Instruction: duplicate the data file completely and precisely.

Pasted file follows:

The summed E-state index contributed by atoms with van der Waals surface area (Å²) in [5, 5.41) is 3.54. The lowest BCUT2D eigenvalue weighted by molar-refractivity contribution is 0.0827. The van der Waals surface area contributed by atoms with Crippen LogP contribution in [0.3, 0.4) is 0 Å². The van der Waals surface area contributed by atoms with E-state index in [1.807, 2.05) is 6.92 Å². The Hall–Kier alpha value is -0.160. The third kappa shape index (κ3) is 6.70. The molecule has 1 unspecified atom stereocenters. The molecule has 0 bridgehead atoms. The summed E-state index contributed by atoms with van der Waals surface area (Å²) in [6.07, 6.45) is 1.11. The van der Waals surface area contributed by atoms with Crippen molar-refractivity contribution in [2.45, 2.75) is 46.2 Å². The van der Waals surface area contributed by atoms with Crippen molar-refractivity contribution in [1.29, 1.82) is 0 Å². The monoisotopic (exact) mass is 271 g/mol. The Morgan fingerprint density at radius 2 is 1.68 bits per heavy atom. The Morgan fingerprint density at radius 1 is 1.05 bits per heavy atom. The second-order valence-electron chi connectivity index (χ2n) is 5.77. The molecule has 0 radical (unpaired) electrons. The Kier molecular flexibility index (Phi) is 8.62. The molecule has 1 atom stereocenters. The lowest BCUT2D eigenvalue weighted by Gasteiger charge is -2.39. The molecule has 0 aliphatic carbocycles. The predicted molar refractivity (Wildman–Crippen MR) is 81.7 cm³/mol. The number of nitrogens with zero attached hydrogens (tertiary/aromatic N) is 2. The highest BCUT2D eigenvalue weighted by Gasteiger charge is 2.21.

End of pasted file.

The summed E-state index contributed by atoms with van der Waals surface area (Å²) in [5, 5.41) is 3.54. The lowest BCUT2D eigenvalue weighted by molar-refractivity contribution is 0.0827. The van der Waals surface area contributed by atoms with Crippen LogP contribution in [0.3, 0.4) is 0 Å². The van der Waals surface area contributed by atoms with E-state index in [1.807, 2.05) is 6.92 Å². The Hall–Kier alpha value is -0.160. The third kappa shape index (κ3) is 6.70. The molecule has 1 unspecified atom stereocenters. The molecule has 0 bridgehead atoms. The summed E-state index contributed by atoms with van der Waals surface area (Å²) in [6.07, 6.45) is 1.11. The van der Waals surface area contributed by atoms with Crippen molar-refractivity contribution in [2.45, 2.75) is 46.2 Å². The van der Waals surface area contributed by atoms with Crippen molar-refractivity contribution in [1.29, 1.82) is 0 Å². The monoisotopic (exact) mass is 271 g/mol. The Morgan fingerprint density at radius 2 is 1.68 bits per heavy atom. The Morgan fingerprint density at radius 1 is 1.05 bits per heavy atom. The second-order valence-electron chi connectivity index (χ2n) is 5.77. The molecule has 0 radical (unpaired) electrons. The Kier molecular flexibility index (Phi) is 8.62. The molecule has 1 atom stereocenters. The lowest BCUT2D eigenvalue weighted by Gasteiger charge is -2.39. The molecule has 0 aliphatic carbocycles. The predicted molar refractivity (Wildman–Crippen MR) is 81.7 cm³/mol. The number of nitrogens with zero attached hydrogens (tertiary/aromatic N) is 2. The highest BCUT2D eigenvalue weighted by Gasteiger charge is 2.21.